If you love Nancy Drew then you should definitely check out this book!! I think any lover of mysteries could read this and enjoy it. There is some romance, but’s its not too bad and never seems to distract from the story itself. It’s a great book for teenagers, though, and a higher reading level than most of the Nancy Drew books (but if you want to try it I’d never discourage you from reading outside of your usual level).



A Tale of Two Castles

A Tale of Two Castles (A Tale of Two Castles, #1)A Tale of Two Castles by Gail Carson Levine

My rating: 4 of 5 stars
Genre: Fantasy, Mystery, Young Adult
Publisher: Harper Teen
Series: Book One of A Tale of Two Castles

This review contains no spoilers.

This was published as a part of my Alphabetical Books Goal.

Disclaimer: I am very biased toward anything that Gail Carson Levine writes. She is my absolute favorite author and her books are some of what inspired my love of reading.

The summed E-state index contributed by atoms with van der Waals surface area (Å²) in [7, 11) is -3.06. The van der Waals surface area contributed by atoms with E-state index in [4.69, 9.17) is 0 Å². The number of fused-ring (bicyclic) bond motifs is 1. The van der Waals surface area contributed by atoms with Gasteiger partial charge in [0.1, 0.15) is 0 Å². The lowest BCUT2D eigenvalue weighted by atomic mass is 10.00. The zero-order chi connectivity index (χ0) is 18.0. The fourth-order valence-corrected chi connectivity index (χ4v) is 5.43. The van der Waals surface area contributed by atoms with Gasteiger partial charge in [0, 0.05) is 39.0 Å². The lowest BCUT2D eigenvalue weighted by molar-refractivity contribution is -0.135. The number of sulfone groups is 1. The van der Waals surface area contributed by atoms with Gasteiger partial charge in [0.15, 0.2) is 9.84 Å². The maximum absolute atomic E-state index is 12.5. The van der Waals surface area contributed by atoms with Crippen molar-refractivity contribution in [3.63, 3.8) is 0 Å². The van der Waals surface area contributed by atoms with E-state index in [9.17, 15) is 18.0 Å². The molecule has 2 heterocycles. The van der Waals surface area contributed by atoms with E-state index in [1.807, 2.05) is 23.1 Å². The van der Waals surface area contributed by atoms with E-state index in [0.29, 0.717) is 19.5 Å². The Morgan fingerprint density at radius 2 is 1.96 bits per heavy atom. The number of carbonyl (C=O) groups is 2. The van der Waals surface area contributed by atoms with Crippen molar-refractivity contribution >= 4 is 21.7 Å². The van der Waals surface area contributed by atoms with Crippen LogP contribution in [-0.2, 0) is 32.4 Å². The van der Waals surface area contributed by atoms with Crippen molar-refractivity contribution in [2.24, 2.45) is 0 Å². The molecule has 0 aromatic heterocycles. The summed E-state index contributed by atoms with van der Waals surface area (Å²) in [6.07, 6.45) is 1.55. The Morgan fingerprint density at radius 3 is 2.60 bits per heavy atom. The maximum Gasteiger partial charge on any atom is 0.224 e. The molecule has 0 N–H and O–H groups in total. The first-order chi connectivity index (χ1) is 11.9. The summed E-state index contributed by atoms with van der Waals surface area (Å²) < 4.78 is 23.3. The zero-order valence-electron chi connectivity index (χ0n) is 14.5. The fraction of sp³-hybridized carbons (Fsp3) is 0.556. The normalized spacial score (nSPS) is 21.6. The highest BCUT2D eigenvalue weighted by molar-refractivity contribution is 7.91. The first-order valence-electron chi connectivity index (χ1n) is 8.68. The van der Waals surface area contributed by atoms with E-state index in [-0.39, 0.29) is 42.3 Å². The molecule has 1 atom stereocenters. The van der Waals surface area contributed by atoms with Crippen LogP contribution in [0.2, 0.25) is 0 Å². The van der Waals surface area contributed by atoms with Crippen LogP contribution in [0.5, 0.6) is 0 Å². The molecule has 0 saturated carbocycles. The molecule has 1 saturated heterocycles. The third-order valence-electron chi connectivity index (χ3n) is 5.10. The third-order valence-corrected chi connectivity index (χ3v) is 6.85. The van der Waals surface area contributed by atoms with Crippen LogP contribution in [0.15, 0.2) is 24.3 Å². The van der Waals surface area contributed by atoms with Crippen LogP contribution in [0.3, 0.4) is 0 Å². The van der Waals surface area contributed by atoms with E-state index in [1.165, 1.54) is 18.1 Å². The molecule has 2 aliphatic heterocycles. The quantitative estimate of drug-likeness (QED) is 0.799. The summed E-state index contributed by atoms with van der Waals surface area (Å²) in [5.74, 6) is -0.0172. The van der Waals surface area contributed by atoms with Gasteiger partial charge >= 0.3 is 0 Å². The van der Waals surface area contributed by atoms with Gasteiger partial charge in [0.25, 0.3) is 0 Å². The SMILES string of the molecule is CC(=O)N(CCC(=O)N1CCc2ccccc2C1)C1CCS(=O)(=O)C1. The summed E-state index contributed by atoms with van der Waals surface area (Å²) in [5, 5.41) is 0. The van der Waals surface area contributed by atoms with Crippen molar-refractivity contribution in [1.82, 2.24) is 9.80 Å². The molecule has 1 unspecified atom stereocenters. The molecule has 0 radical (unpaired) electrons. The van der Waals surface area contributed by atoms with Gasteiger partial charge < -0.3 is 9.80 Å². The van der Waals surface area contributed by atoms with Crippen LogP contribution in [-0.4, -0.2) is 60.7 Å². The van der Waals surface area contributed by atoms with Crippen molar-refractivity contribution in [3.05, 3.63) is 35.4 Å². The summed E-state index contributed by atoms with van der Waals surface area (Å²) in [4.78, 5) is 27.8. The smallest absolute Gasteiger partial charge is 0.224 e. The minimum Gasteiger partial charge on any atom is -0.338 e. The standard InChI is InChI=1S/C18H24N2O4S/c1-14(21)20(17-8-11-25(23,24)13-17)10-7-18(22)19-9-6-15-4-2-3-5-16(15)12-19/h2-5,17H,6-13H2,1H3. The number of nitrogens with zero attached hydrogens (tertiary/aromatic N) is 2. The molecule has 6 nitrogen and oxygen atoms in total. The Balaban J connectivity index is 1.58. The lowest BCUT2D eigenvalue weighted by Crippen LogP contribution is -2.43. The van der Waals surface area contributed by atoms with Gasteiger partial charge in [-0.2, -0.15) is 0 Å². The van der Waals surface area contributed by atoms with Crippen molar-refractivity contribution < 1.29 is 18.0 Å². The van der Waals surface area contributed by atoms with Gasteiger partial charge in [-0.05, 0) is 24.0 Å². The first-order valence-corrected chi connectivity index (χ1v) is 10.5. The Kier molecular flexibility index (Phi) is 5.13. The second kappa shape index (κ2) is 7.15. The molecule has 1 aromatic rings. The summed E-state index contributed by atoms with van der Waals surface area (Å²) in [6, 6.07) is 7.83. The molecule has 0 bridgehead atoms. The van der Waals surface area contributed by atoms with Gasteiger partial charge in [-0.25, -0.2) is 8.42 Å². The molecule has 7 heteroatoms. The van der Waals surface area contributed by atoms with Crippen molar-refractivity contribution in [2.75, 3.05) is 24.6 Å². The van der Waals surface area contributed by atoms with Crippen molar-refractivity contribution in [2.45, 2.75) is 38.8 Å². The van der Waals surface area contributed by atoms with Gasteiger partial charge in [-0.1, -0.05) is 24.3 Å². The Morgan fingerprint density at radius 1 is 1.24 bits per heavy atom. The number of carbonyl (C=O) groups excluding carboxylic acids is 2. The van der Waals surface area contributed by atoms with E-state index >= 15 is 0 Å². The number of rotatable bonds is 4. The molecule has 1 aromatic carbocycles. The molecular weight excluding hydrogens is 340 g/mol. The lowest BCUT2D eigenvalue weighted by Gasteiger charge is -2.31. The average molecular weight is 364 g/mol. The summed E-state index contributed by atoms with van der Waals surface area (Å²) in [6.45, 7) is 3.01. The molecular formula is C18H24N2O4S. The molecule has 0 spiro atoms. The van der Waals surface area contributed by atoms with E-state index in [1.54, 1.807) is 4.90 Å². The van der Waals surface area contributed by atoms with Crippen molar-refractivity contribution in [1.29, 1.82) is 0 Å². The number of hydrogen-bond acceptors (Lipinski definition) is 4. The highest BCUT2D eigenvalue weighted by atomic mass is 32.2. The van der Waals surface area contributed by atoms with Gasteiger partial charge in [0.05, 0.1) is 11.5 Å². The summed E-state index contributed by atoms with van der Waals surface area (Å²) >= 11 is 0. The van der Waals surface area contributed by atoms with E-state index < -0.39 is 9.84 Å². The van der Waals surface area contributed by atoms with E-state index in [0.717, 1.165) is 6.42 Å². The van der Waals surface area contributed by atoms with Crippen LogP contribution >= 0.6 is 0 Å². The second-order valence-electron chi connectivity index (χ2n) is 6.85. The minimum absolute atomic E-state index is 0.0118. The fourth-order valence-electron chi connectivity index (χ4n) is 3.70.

Mysteries abound, especially in Two Castles.

A handsome cat trainer, black-and-white cats, thieves on four legs and two, suspicious townsfolk, a greedy king, a giddy princess, a shape-shifting ogre, a brilliant dragon. Which is the villainous whited sepulcher?

Elodie journeys to the town of Two Castles to become a mansioner—an actress—but luck is against her. She is saved from starvation by the dragon Meenore, who sends her on a dangerous mission inside the ogre’s castle. There, disguised as a kitchen maid at an ogre’s feast, she finds herself cast in the role of a lifetime and pitted against a foe intent on murder.

I unashamedly love anything by Gail Carson Levine. This book is no exception. There are parts of it which are absolutely hilarious (like all of her books) and then parts which are much more serious (there is a murderer on the loose).

The Imagery: I think one of GCL’s strong points as a writer is being able to pull her readers into the world she’s created. I can very vividly remember Elodie’s world and particularly a scene where she acts the part of someone who wants an apple. I know it sounds absurd, but it has really stuck with me as one of the best written and most immersive scenes in the book.